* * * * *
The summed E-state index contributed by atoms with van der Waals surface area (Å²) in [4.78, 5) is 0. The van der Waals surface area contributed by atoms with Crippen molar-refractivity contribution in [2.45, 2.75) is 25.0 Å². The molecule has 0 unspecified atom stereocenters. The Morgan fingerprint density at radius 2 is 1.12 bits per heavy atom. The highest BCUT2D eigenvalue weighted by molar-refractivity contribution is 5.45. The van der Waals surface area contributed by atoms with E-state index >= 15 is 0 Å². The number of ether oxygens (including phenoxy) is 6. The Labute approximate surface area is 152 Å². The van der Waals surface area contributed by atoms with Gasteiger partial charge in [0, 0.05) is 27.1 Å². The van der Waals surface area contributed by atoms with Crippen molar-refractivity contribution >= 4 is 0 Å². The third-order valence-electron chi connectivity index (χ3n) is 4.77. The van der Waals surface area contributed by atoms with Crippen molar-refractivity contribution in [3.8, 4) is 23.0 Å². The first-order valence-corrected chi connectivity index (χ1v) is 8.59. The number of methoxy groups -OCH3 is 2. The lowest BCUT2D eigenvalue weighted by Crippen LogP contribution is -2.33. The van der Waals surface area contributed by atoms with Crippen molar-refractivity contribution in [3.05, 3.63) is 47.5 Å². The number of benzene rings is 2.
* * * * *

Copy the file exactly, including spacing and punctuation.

The summed E-state index contributed by atoms with van der Waals surface area (Å²) in [4.78, 5) is 0. The van der Waals surface area contributed by atoms with Crippen molar-refractivity contribution in [2.45, 2.75) is 25.0 Å². The molecule has 0 unspecified atom stereocenters. The Morgan fingerprint density at radius 2 is 1.12 bits per heavy atom. The highest BCUT2D eigenvalue weighted by molar-refractivity contribution is 5.45. The van der Waals surface area contributed by atoms with E-state index >= 15 is 0 Å². The number of ether oxygens (including phenoxy) is 6. The Labute approximate surface area is 152 Å². The van der Waals surface area contributed by atoms with Gasteiger partial charge in [0, 0.05) is 27.1 Å². The van der Waals surface area contributed by atoms with Crippen molar-refractivity contribution >= 4 is 0 Å². The third-order valence-electron chi connectivity index (χ3n) is 4.77. The van der Waals surface area contributed by atoms with Crippen molar-refractivity contribution in [3.8, 4) is 23.0 Å². The first-order valence-corrected chi connectivity index (χ1v) is 8.59. The number of methoxy groups -OCH3 is 2. The lowest BCUT2D eigenvalue weighted by Crippen LogP contribution is -2.33. The van der Waals surface area contributed by atoms with Crippen molar-refractivity contribution in [3.05, 3.63) is 47.5 Å². The number of benzene rings is 2.